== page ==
We named her Lucy, and for some reason I insisted her middle name be snowflake. There were many times that my dad got up in the middle of the night only and stepped in dog pee in his socks. You could hear him cussing quietly to himself. She often ate our toys – I remember a time she ate one of my drumsticks. How was I supposed to play the drums with just one drumstick? She loves our grandma more than us because she gives her a lot the scrap food – and she barks at every dog that passes by even though she’s actually a complete scaredy cat. 

My dad really didn’t want a dog – even though she did eventually grow on him – but the thought of Ruby and I loving this dog mattered more to him.

I think of my own dad when I read the story of the Prodigal Son that we are talking about today. 

In the story of the two sons, the father promises them both half of his possessions. Then, one day the younger of the two sons goes to his father and asks that he be given half of his father’s possessions immediately. His father agrees, and after giving his younger son what he promised him, the younger son takes it all up a few days later. He packs up all he had received and leaves his home and family behind. He moves to a far away country where he wastes it on substances and riotous living. After using all his money, a famine hit the country he was in, and she became stuck there. And during this, he began to feel hungry but lacked any money to buy food, he couldn’t even buy ramen. So he begins to work for a member of that country as his servant, but he seems never to get enough food. But it is at this point, that he remembers how his father’s workers were given more food than he is given now, so he decides to go home to work for his father rather than be his son. After traveling back home, he’s ready to offer his labor to his father, but his father spots him in the distance and welcomes him back with open arms. He then dresses him in nice clothes and orders a cow to be slaughtered and a party thrown for his son, and what a rager it was. Later the older son confronts his father about how unfair it is that his younger son left, wasted all he demanded from his father, and then returned home and was given a large party. While he, the older son, had always stayed by him but had never been given a party. His father responds – everything I have is yours, but your brother who strayed from the path, has returned and that is always something to celebrate.

At first, when I look at this story, I see a father who seems to be both an enabler and who has favoritism towards his younger son. After getting what he wants, he leaves his family behind, wastes everything, and only bothers going home because he selfishly thinks his situation will be better. But when I consider this story through the lens of my own dad, then it is about loving those who stray away and return, and a father showing that he will always welcome his children back with open arms.

As many of you know, my father died about two years ago from lymphoma. He was a hard worker who had an amazing gift for teaching and putting up with kids, but on the other hand he was a smart ass who never really grew out of it. This combination of traits made him beloved and annoying. After his death, I felt lost, and my faith in God wavered. But, of course, after you lose someone, hearing someone say it’s all part of gods plan doesn’t help. It was hard to lose him, and everyone in my family seemed to be hurting, so it was naturally hard to believe that God would let such a terrible thing happen. I don’t think god chooses who is taken away from us, we all owe god a death, and sometimes it’s far too early. And even now, I still don’t believe in God as much as I used to, and I don’t think I ever will. But knowing that Jesus told a story like this about a loving father helps.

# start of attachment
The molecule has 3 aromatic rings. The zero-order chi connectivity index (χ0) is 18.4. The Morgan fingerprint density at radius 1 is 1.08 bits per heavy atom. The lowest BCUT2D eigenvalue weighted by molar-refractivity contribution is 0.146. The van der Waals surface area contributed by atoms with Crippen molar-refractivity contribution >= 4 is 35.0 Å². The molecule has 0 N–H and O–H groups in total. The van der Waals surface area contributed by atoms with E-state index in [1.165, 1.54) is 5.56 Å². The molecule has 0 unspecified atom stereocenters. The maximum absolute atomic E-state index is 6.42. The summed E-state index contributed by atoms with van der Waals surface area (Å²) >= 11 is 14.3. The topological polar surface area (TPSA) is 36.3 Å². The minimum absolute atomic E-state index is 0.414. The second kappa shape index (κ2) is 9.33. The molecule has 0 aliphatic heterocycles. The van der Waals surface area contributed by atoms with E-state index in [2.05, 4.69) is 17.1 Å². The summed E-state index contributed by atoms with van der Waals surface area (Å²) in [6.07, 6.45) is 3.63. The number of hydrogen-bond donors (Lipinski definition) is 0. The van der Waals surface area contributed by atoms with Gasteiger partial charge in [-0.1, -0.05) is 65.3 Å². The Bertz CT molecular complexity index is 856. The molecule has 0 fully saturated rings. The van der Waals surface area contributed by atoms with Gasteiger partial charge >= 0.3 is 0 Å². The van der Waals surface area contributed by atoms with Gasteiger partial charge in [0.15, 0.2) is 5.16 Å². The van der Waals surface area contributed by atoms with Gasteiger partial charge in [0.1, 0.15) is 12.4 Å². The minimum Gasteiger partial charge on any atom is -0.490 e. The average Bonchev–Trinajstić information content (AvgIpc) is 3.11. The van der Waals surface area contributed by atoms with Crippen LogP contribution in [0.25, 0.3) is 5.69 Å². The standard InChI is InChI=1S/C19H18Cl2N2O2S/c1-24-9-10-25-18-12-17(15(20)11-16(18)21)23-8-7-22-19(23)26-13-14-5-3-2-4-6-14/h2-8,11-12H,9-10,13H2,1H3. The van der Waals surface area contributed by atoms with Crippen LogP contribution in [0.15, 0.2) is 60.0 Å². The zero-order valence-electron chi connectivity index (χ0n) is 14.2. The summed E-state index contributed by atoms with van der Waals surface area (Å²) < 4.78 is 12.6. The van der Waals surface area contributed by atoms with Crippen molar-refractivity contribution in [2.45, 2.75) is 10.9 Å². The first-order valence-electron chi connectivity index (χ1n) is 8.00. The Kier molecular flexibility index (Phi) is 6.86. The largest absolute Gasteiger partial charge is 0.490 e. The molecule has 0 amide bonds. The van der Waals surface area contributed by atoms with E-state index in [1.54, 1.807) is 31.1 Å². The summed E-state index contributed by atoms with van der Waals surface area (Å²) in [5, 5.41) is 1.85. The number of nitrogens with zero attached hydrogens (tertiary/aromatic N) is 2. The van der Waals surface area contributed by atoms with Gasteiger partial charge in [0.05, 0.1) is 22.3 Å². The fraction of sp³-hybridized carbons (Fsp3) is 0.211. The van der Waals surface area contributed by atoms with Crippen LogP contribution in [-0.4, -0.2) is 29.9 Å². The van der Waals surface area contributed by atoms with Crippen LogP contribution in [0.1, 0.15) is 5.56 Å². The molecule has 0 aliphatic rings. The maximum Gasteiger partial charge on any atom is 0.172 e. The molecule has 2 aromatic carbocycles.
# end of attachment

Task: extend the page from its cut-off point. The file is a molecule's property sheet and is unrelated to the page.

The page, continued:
My father was a man who cared so much about my sister and me. Every year we would go to Carowinds and would ride this one ride called the scrambler together. It was fun to try to squish the person on the outside! It was special to us that he was a teacher and that now and then when someone would hear our last name, they would ask “are you Mr. Sasser’s kids?”, and I would respond “why does he owe you money?”. Most of the time they would say that he was their teacher. He was definitely one of the favorite math teachers. He always hosted a spring fling every year, which was a sort of get-together for the whole family. He taught my sister and me to always have a good sense of humor and to laugh at ourselves often. He gave us a love for country music. He taught us the importance of standing up for ourselves, for each other, and for other people. And he gave us a love for College Park. 

Even though my faith has wavered, my love of this place never has. Many of you were also his friends. This church has helped me with my mental health and the mourning process. I love the youth group here, and I know that even as I head off to college and eventually find my career, i know I will always be welcomed back here with open arms.

I think that is the point of this story – to know a place where no matter what you do, you’ll be welcomed back with love and understanding. That is what my family has been for me, that is what College Park and this youth group have been for me, and I try to believe that one day – maybe in the next life – there is a place like that waiting where this prodigal son will return to the open arms of his father.